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Microsoft will force Windows 10 fans to change the way they access the web this week

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Windows 10 fans will be forced to have their web browser updated this week whether they like it or not. Microsoft has confirmed that it is pushing out a major upgrade tomorrow, April 13, which will see the older version of its Edge software removed from PCs and replaced with the firm’s all-new web browsing application which, rather confusingly, is also called Edge.

Microsoft first revealed this news late last year with the Redmond company saying that support and security upgrades for its legacy version of Edge would be ending on March 9.

With this ageing browser not getting the vital updates it needs to keep users safe online it seems Microsoft now wants to make sure everyone is moved over to its latest and greatest browsing experience.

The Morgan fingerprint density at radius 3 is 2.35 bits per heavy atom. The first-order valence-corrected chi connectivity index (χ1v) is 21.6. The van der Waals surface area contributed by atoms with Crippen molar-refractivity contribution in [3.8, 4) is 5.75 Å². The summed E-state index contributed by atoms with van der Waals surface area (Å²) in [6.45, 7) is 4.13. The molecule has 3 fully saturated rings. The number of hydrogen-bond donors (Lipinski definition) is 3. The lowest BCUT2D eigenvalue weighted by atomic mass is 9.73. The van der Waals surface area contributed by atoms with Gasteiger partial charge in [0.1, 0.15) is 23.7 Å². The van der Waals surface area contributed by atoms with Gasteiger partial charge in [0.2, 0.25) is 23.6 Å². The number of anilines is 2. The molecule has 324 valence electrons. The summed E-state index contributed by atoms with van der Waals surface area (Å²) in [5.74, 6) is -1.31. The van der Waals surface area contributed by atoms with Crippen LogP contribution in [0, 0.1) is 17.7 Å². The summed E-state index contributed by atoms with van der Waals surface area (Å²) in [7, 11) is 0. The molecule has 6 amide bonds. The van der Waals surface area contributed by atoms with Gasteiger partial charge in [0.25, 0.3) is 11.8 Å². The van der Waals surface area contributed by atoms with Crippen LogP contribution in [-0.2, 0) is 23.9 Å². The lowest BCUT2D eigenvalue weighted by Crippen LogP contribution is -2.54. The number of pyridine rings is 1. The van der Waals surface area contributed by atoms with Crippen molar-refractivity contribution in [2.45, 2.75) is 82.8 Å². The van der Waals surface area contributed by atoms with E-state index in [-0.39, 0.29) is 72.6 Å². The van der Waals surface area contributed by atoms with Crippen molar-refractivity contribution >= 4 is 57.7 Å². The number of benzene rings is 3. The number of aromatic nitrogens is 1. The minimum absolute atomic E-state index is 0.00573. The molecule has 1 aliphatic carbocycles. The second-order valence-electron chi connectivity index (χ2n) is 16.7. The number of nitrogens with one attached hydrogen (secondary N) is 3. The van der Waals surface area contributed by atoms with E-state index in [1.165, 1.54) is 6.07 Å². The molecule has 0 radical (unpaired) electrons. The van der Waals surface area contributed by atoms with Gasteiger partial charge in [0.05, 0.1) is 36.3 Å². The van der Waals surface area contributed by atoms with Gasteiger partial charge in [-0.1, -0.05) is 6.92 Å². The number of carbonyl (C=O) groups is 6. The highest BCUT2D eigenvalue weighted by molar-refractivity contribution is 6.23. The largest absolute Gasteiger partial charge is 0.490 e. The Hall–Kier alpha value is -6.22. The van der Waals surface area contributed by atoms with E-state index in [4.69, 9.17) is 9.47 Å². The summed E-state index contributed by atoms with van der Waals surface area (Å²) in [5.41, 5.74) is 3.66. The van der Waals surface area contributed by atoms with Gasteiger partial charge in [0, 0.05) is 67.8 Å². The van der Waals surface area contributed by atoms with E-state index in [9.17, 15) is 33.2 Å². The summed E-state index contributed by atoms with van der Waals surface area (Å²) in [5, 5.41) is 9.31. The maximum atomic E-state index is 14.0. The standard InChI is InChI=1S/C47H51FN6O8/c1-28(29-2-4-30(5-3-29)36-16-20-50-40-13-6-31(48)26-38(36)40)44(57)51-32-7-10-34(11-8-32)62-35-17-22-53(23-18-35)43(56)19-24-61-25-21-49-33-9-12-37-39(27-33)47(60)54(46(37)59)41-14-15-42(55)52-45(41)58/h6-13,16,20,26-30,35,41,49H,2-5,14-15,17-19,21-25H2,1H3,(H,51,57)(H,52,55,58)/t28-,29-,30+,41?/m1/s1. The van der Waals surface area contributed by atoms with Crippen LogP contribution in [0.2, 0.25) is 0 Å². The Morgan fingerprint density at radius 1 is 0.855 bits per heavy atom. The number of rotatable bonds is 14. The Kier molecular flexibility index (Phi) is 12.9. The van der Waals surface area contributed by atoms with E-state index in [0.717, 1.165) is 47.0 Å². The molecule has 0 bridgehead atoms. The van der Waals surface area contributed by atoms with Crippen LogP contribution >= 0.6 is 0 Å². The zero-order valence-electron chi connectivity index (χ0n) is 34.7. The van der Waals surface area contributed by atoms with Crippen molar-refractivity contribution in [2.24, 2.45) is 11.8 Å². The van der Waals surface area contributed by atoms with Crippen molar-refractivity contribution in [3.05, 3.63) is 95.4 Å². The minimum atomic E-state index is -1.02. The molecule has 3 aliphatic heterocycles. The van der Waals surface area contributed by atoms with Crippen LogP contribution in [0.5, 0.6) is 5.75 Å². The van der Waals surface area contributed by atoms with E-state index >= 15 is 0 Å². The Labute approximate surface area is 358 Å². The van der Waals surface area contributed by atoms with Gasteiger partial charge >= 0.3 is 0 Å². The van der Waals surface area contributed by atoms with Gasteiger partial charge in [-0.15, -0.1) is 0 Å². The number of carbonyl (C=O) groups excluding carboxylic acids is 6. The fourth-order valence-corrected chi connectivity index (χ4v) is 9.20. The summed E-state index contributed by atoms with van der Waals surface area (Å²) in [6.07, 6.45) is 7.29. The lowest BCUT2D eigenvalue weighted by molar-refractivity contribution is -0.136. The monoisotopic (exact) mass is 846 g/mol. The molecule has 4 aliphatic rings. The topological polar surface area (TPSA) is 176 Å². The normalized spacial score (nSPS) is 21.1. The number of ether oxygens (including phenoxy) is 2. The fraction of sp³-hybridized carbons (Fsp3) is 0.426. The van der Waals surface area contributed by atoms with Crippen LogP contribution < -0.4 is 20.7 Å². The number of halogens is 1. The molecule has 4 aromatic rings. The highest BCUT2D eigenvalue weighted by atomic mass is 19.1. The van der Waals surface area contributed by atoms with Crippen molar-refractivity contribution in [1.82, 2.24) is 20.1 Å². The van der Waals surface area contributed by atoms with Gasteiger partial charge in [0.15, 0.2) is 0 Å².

In a post on its support page, Microsoft said: “To replace this out of support application, we are announcing that the new Microsoft Edge will be available as part of the Windows 10 cumulative monthly security update—otherwise referred to as the Update Tuesday (or “B”) release—on April 13, 2021.

“When you apply this update to your devices, the out of support Microsoft Edge Legacy desktop application will be removed and the new Microsoft Edge will be installed. The new Microsoft Edge offers built-in security and our best interoperability with the Microsoft security ecosystem, all while being more secure than Chrome for businesses on Windows 10.”

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That means you not only get some of Chrome’s most-loved features but also full access to many of its plug-ins and popular extensions. It’s also regarded as being much better for battery life meaning more time online without needing to plug in your laptop.

The new Edge has grown rapidly in popularity since it was launched in January 2020 with recent stats suggesting that it’s now the second most used browser on the planet.

With Microsoft now forcing it on more users, that user base could grow to even bigger numbers although it still has a lot of catching up to do before it gets close to beating Chrome which still accounts for almost 65 percent of all desktop web traffic.



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